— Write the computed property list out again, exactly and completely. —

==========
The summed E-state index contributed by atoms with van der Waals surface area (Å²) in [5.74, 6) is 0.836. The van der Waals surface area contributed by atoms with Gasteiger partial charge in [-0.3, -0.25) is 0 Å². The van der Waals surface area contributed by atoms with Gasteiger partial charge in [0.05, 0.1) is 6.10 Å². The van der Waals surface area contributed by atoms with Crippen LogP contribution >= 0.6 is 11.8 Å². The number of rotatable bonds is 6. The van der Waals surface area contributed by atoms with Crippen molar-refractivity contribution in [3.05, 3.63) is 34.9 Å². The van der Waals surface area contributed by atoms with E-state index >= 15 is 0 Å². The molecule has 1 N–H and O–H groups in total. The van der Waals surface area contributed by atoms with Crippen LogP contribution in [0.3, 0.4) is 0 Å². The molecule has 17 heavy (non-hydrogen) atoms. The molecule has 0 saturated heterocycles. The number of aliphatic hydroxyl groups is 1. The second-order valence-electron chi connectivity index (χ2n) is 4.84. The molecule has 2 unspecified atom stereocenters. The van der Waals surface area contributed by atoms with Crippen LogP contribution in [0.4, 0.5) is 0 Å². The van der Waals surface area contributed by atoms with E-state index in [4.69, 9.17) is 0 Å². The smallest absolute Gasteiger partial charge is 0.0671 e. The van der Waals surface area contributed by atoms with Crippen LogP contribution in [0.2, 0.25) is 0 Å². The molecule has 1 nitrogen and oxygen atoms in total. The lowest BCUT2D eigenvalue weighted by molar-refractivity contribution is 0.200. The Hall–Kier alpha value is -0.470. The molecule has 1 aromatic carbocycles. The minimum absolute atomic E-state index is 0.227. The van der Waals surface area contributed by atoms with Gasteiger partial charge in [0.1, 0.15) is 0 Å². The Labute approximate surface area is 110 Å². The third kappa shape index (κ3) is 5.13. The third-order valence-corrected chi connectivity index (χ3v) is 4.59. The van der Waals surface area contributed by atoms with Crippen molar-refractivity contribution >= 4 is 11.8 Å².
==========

The summed E-state index contributed by atoms with van der Waals surface area (Å²) in [5.74, 6) is 0.836. The van der Waals surface area contributed by atoms with Gasteiger partial charge in [-0.3, -0.25) is 0 Å². The van der Waals surface area contributed by atoms with Gasteiger partial charge in [0.05, 0.1) is 6.10 Å². The van der Waals surface area contributed by atoms with Crippen LogP contribution >= 0.6 is 11.8 Å². The number of rotatable bonds is 6. The van der Waals surface area contributed by atoms with Crippen molar-refractivity contribution in [3.05, 3.63) is 34.9 Å². The van der Waals surface area contributed by atoms with E-state index >= 15 is 0 Å². The molecule has 1 N–H and O–H groups in total. The van der Waals surface area contributed by atoms with Crippen LogP contribution in [0.3, 0.4) is 0 Å². The molecule has 17 heavy (non-hydrogen) atoms. The molecule has 0 saturated heterocycles. The number of aliphatic hydroxyl groups is 1. The second-order valence-electron chi connectivity index (χ2n) is 4.84. The molecule has 2 unspecified atom stereocenters. The van der Waals surface area contributed by atoms with Crippen LogP contribution in [0.4, 0.5) is 0 Å². The van der Waals surface area contributed by atoms with E-state index in [4.69, 9.17) is 0 Å². The smallest absolute Gasteiger partial charge is 0.0671 e. The van der Waals surface area contributed by atoms with Crippen LogP contribution in [0.2, 0.25) is 0 Å². The molecule has 1 nitrogen and oxygen atoms in total. The lowest BCUT2D eigenvalue weighted by molar-refractivity contribution is 0.200. The Hall–Kier alpha value is -0.470. The molecule has 1 aromatic carbocycles. The minimum absolute atomic E-state index is 0.227. The van der Waals surface area contributed by atoms with Gasteiger partial charge in [0.1, 0.15) is 0 Å². The Labute approximate surface area is 110 Å². The third kappa shape index (κ3) is 5.13. The third-order valence-corrected chi connectivity index (χ3v) is 4.59. The van der Waals surface area contributed by atoms with Crippen molar-refractivity contribution >= 4 is 11.8 Å².